Getting together to watch football for the first time in months, Manchester City supporters have said the fan community helped them through the dark days of lockdown.
Manchester was hit hard by the Covid-19 pandemic in Britain and lived under nearly uninterrupted restrictions for much of the last year, after the North West of England became an early hotspot of the second wave last autumn.
"We've had nothing to do for the past year, whereas City have been a constant in our lives," said Daniel Gallagher-Parker, 20, who writes for the website City Report.
“The online, social media aspect has definitely grown and grown this season, purely just because people have had nothing else to do.”
Stands at the Etihad Stadium were empty between February 2020 and the final day of the Premier League season last weekend.
But 10,000 were allowed to watch City lift the Premier League trophy, and 6,000 supporters have tickets for Saturday’s Champions League final.
They will travel to Porto this weekend to watch City play Chelsea and compete for what would be their first Champions League title.
“We’ve lost a lot by not being able to go the ground and not being able to watch matches together,” said Labour MP and City fan Jeff Smith.
“Hopefully we can all be out on the streets celebrating on Saturday night.”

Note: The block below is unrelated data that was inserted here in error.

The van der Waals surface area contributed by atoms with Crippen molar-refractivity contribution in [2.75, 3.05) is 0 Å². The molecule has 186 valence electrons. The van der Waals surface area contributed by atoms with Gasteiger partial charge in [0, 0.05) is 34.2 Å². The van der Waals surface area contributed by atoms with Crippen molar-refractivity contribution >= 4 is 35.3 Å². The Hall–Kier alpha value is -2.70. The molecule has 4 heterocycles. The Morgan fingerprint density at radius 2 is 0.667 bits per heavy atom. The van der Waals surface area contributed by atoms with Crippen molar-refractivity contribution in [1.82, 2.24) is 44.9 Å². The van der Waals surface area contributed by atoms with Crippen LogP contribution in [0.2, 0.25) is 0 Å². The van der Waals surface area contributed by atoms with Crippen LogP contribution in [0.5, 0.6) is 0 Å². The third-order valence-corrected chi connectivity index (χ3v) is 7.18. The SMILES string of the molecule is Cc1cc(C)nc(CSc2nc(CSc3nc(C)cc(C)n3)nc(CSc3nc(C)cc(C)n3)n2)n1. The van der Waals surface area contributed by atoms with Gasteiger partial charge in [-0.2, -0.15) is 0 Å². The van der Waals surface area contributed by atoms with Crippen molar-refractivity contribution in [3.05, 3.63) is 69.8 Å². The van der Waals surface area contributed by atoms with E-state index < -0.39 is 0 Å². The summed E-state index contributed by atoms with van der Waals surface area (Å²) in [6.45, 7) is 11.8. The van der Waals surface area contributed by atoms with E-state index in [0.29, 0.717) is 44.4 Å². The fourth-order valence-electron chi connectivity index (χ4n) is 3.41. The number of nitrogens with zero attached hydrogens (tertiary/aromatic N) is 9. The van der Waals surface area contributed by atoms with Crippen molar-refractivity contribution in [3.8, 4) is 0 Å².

Alex Timperley, 31, who co-founded a group called Fans Foodbank Support to collect food donations from City fans, said the group’s activities had helped to keep supporters in touch.
“The help and support we’ve got for it from the fans didn’t stop during the pandemic,” said Mr Timperley, a season ticket holder at the Etihad.
“The reaction from City fans was fantastic from the start. It’s felt like a very positive thing in a year when there hasn’t been much positive.”
The group usually collects donations from fans at men’s and women’s games and even co-operates across Manchester’s footballing divide with an equivalent group of United fans.
“We’re looking forward to getting back to games next season, but we’ve made the best of it really,” Mr Timperley said.
Now that restrictions in England have largely been lifted, fans without tickets for Porto are taking the chance to meet up in person again.
Manchester cinemas are offering tickets to watch the Champions League final on a big screen. Hospitality venues in Manchester’s Printworks will also be showing the game.
With fans allowed to meet at each other's houses again, Natalie Holroyd, 30, will watch the game at a party decorated with City banners and, if the weather holds up, a barbecue.
Mr Gallagher-Parker plans to watch the game with his uncle, with whom he has been unable to watch City during the pandemic because of ban on meeting people from different households.
“I’ll be surprised if people are just sitting in and watching the game, because it’s at a time when you can get out, you can see people you might not have seen,” he said.
“It’s just a massive event that brings the community closer together.”